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Key Bills on California Climate Plan Hang on Democratic Swing Votes

A handful of legislators could decide measures for tougher statewide emissions goals.

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The California State Capitol building in Sacramento. Photo: Steve Zmina / Getty.
Update: SB 1279 and SB 905, a bill to regulate engineered carbon removal and capture, passed together and are heading to the governor. AB 1757, a bill to naturally sequester carbon by preserving landscapes, also passed. AB 2133 failed in the legislature.

On-the-fence Democratic lawmakers will determine the fate of two bills vital to achieving Gov. Gavin Newsom’s emissions reduction goals, as they face final votes Wednesday, the last of the legislative session.

AB 2133 would set a higher bar for the state’s 2030 emissions reduction goal. Permissible total greenhouse gas emissions would be capped at 55% below 1990 levels, from a current standard of 40% below 1990 levels.

Supporters of AB 2133 say its tougher emissions standard is achievable if industries rapidly shift to using clean hydrogen energy for industry, and companies build out renewable energy such as solar, wind, and battery storage by taking advantage of tax credits under the federal Inflation Reduction Act.

Sources say support from legislative leadership will be important for it to pass, and that Senate President Pro Tempore Toni Atkins (D-San Diego) is backing the bill.

The other key measure, AB 1279, mandates that the state achieve “carbon neutrality” by 2045 — meaning it emits as much carbon dioxide as it sequesters, balancing out to zero emissions — while requiring the state to identify reduction targets using carbon removal and capture. It also requires the state to cut emissions to 85% lower than 1990 levels by 2045.

But both are running into steep opposition by a political alliance of trade unions, the oil industry, and business groups, who have asserted that even meeting the current 40% cut by 2030 is unlikely.

“Speeding up this process without having sufficient clean base-load power online will only exacerbate the weaknesses of our existing power grid, risking a Texas-sized disaster and, potentially, the lives of countless vulnerable Californians,” they wrote.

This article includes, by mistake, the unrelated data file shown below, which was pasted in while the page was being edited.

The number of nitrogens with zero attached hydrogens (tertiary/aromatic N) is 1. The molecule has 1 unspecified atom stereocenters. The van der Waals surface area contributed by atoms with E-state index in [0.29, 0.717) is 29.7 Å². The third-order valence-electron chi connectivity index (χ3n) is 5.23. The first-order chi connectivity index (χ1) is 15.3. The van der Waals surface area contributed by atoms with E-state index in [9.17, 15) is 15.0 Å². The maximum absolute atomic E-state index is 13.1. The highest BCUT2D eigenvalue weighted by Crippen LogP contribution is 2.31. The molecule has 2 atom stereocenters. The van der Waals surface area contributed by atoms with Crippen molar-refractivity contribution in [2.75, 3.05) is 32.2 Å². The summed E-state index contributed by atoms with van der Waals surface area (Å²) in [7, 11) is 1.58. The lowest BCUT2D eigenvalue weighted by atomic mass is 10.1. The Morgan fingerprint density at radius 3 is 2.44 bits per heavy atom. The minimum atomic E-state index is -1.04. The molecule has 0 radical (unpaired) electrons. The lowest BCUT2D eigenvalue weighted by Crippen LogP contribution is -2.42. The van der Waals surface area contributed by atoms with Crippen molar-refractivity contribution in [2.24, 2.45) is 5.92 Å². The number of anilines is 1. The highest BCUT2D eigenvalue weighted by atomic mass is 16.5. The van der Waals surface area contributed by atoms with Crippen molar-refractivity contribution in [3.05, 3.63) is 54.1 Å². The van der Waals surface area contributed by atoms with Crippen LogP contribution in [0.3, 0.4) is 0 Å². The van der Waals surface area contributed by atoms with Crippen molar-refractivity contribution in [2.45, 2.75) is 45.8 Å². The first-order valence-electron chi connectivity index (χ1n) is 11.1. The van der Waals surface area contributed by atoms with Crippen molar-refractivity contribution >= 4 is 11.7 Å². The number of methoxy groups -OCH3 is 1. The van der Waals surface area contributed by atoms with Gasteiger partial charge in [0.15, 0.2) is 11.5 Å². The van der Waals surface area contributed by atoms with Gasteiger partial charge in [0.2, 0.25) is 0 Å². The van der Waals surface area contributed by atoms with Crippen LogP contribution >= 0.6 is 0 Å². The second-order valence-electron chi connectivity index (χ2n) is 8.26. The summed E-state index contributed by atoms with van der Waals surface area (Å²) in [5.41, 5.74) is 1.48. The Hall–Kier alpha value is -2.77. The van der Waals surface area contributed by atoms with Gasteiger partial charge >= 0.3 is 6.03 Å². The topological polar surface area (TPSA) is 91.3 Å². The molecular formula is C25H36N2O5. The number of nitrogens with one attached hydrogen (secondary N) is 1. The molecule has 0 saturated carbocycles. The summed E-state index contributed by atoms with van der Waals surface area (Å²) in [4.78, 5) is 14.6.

Democratic Senators who climate advocates have identified as potentially voting against the bills include Sen. Bob Archuleta (Cerritos), Sen. Bob Hertzberg (San Fernando Valley), Sen. Ben Hueso (Imperial Valley), Sen. Tom Umberg (Orange County), and Sen. Steven Bradford (Inglewood). Sources say the influence of trade unions is particularly strong on those senators.

Together, these five Senators have taken a combined $2,843,291 in direct contributions from trade unions, and none took less than $271,000. Additionally, they’ve taken a total of $362,446 from the oil and gas industry.

Capital & Main reached out to the lawmakers’ offices, but none agreed to speak on the record. One staffer described his legislator as “playing it close” on his climate votes, not even disclosing his position to his staff.

Capital & Main covered similar dynamics in the state Assembly yesterday over another bill to create health buffer zones, or setbacks, between homes, schools and health centers and new oil and gas wells. Having passed in the Assembly, it is up for a vote in the Senate this morning.

Eleven lawmakers withheld their votes or were not present, including the aforementioned senators as well as Anna Caballero (D-Merced); Bill Dodd (R-Sacramento); Steve Glazer (D-Richmond); Josh Newman (D-Fullerton); Richard Roth (D-Riverside); and Susan Rubio (D-El Monte).

Although California contributes about 1% of global warming emissions, it is often followed by other states and nations as a model for climate policy.

The International Energy Agency has said countries must stop burning fossil fuels to hold global warming to an average of 1.5 degree Celsius compared to pre-industrial levels. That’s the threshold beyond which the likelihood of catastrophic heat waves, droughts, floods, extinction events and other disasters rises significantly.


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